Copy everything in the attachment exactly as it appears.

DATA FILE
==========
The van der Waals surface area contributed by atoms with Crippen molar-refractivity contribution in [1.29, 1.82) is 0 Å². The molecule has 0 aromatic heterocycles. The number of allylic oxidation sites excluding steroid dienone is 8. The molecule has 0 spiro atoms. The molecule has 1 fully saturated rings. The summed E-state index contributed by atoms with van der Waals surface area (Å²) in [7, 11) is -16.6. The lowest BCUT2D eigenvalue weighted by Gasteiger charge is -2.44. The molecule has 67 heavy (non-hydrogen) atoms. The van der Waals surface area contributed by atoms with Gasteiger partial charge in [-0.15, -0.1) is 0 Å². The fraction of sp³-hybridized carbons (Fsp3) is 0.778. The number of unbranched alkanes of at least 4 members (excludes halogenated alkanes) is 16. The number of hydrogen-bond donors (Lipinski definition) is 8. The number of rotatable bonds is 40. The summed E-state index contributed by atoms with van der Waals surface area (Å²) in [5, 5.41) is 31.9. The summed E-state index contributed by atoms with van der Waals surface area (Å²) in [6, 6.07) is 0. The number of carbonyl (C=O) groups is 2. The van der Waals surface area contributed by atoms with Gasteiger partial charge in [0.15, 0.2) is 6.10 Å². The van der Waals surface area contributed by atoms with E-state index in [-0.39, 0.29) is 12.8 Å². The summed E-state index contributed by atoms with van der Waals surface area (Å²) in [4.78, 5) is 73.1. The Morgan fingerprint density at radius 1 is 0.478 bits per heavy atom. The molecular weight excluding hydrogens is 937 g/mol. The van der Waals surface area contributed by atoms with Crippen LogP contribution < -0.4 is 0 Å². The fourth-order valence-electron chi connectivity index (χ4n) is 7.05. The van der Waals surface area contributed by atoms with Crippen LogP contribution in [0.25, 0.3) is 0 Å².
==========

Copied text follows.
The van der Waals surface area contributed by atoms with Crippen molar-refractivity contribution in [1.29, 1.82) is 0 Å². The molecule has 0 aromatic heterocycles. The number of allylic oxidation sites excluding steroid dienone is 8. The molecule has 0 spiro atoms. The molecule has 1 fully saturated rings. The summed E-state index contributed by atoms with van der Waals surface area (Å²) in [7, 11) is -16.6. The lowest BCUT2D eigenvalue weighted by Gasteiger charge is -2.44. The molecule has 67 heavy (non-hydrogen) atoms. The van der Waals surface area contributed by atoms with Gasteiger partial charge in [-0.15, -0.1) is 0 Å². The fraction of sp³-hybridized carbons (Fsp3) is 0.778. The number of unbranched alkanes of at least 4 members (excludes halogenated alkanes) is 16. The number of hydrogen-bond donors (Lipinski definition) is 8. The number of rotatable bonds is 40. The summed E-state index contributed by atoms with van der Waals surface area (Å²) in [5, 5.41) is 31.9. The summed E-state index contributed by atoms with van der Waals surface area (Å²) in [6, 6.07) is 0. The number of carbonyl (C=O) groups is 2. The van der Waals surface area contributed by atoms with Gasteiger partial charge in [0.15, 0.2) is 6.10 Å². The van der Waals surface area contributed by atoms with E-state index in [-0.39, 0.29) is 12.8 Å². The summed E-state index contributed by atoms with van der Waals surface area (Å²) in [4.78, 5) is 73.1. The Morgan fingerprint density at radius 1 is 0.478 bits per heavy atom. The molecular weight excluding hydrogens is 937 g/mol. The van der Waals surface area contributed by atoms with Crippen LogP contribution < -0.4 is 0 Å². The fourth-order valence-electron chi connectivity index (χ4n) is 7.05. The van der Waals surface area contributed by atoms with Crippen LogP contribution in [0.25, 0.3) is 0 Å².